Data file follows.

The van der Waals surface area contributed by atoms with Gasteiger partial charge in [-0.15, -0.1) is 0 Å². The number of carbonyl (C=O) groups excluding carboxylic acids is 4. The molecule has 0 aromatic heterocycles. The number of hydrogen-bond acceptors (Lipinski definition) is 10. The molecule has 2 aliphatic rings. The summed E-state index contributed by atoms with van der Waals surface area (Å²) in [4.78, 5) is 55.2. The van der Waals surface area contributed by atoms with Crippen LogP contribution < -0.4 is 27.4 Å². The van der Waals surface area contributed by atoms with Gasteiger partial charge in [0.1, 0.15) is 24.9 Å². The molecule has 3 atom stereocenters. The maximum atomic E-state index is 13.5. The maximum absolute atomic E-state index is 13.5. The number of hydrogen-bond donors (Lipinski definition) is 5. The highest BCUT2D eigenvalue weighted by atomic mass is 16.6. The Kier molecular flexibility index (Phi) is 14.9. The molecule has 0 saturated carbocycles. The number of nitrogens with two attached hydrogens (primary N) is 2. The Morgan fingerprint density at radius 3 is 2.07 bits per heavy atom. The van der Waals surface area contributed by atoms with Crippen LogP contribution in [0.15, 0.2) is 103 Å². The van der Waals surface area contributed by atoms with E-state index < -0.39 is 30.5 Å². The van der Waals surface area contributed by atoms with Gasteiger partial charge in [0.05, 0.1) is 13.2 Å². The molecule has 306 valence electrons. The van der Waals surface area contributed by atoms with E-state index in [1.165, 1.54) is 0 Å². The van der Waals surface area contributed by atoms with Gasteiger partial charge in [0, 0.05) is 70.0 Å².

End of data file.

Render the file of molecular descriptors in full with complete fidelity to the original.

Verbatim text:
The van der Waals surface area contributed by atoms with Gasteiger partial charge in [-0.15, -0.1) is 0 Å². The number of carbonyl (C=O) groups excluding carboxylic acids is 4. The molecule has 0 aromatic heterocycles. The number of hydrogen-bond acceptors (Lipinski definition) is 10. The molecule has 2 aliphatic rings. The summed E-state index contributed by atoms with van der Waals surface area (Å²) in [4.78, 5) is 55.2. The van der Waals surface area contributed by atoms with Crippen LogP contribution < -0.4 is 27.4 Å². The van der Waals surface area contributed by atoms with Gasteiger partial charge in [0.1, 0.15) is 24.9 Å². The molecule has 3 atom stereocenters. The maximum atomic E-state index is 13.5. The maximum absolute atomic E-state index is 13.5. The number of hydrogen-bond donors (Lipinski definition) is 5. The highest BCUT2D eigenvalue weighted by atomic mass is 16.6. The Kier molecular flexibility index (Phi) is 14.9. The molecule has 0 saturated carbocycles. The number of nitrogens with two attached hydrogens (primary N) is 2. The Morgan fingerprint density at radius 3 is 2.07 bits per heavy atom. The van der Waals surface area contributed by atoms with Crippen LogP contribution in [0.15, 0.2) is 103 Å². The van der Waals surface area contributed by atoms with E-state index < -0.39 is 30.5 Å². The van der Waals surface area contributed by atoms with Gasteiger partial charge in [0.05, 0.1) is 13.2 Å². The molecule has 306 valence electrons. The van der Waals surface area contributed by atoms with E-state index in [1.165, 1.54) is 0 Å². The van der Waals surface area contributed by atoms with Gasteiger partial charge in [0, 0.05) is 70.0 Å².